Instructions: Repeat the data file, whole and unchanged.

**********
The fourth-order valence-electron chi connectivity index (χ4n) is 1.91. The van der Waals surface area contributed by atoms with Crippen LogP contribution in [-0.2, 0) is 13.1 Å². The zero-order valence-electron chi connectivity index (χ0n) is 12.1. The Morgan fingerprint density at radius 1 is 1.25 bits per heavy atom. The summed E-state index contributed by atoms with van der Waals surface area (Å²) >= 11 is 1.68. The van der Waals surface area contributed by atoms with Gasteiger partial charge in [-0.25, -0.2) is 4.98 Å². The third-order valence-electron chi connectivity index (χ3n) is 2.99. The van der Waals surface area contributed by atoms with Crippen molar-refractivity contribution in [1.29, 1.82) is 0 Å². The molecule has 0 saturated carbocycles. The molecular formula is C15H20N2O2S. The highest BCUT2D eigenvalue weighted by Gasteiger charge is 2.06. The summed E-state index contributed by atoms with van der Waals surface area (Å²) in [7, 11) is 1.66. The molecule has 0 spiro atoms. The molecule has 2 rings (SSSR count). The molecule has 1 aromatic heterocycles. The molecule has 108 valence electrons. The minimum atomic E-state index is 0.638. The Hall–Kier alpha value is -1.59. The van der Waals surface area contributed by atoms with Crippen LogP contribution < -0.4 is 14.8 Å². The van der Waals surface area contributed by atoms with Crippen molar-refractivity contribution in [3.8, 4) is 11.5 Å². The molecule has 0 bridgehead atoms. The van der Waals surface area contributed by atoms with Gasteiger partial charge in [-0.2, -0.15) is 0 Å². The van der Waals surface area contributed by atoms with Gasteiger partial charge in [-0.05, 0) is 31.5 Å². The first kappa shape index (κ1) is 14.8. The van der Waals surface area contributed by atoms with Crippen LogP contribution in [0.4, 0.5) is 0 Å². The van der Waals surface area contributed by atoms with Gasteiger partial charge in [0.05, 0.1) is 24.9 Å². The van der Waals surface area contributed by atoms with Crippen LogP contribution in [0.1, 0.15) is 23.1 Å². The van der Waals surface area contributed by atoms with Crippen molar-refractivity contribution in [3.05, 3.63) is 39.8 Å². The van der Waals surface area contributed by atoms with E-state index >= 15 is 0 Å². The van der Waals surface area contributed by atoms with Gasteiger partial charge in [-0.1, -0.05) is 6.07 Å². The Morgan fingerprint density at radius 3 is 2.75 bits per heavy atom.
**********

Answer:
The fourth-order valence-electron chi connectivity index (χ4n) is 1.91. The van der Waals surface area contributed by atoms with Crippen LogP contribution in [-0.2, 0) is 13.1 Å². The zero-order valence-electron chi connectivity index (χ0n) is 12.1. The Morgan fingerprint density at radius 1 is 1.25 bits per heavy atom. The summed E-state index contributed by atoms with van der Waals surface area (Å²) >= 11 is 1.68. The van der Waals surface area contributed by atoms with Gasteiger partial charge in [-0.25, -0.2) is 4.98 Å². The third-order valence-electron chi connectivity index (χ3n) is 2.99. The van der Waals surface area contributed by atoms with Crippen molar-refractivity contribution in [1.29, 1.82) is 0 Å². The molecule has 0 saturated carbocycles. The molecular formula is C15H20N2O2S. The highest BCUT2D eigenvalue weighted by Gasteiger charge is 2.06. The summed E-state index contributed by atoms with van der Waals surface area (Å²) in [7, 11) is 1.66. The molecule has 0 spiro atoms. The molecule has 2 rings (SSSR count). The molecule has 1 aromatic heterocycles. The molecule has 108 valence electrons. The minimum atomic E-state index is 0.638. The Hall–Kier alpha value is -1.59. The van der Waals surface area contributed by atoms with Crippen LogP contribution < -0.4 is 14.8 Å². The van der Waals surface area contributed by atoms with Crippen molar-refractivity contribution in [3.8, 4) is 11.5 Å². The molecule has 0 bridgehead atoms. The van der Waals surface area contributed by atoms with Gasteiger partial charge in [-0.2, -0.15) is 0 Å². The van der Waals surface area contributed by atoms with Gasteiger partial charge in [-0.05, 0) is 31.5 Å². The first kappa shape index (κ1) is 14.8. The van der Waals surface area contributed by atoms with Crippen LogP contribution in [0.4, 0.5) is 0 Å². The van der Waals surface area contributed by atoms with Gasteiger partial charge in [0.05, 0.1) is 24.9 Å². The van der Waals surface area contributed by atoms with Crippen LogP contribution in [0.1, 0.15) is 23.1 Å². The van der Waals surface area contributed by atoms with Crippen molar-refractivity contribution in [3.05, 3.63) is 39.8 Å². The van der Waals surface area contributed by atoms with E-state index >= 15 is 0 Å². The van der Waals surface area contributed by atoms with Gasteiger partial charge in [-0.1, -0.05) is 6.07 Å². The Morgan fingerprint density at radius 3 is 2.75 bits per heavy atom.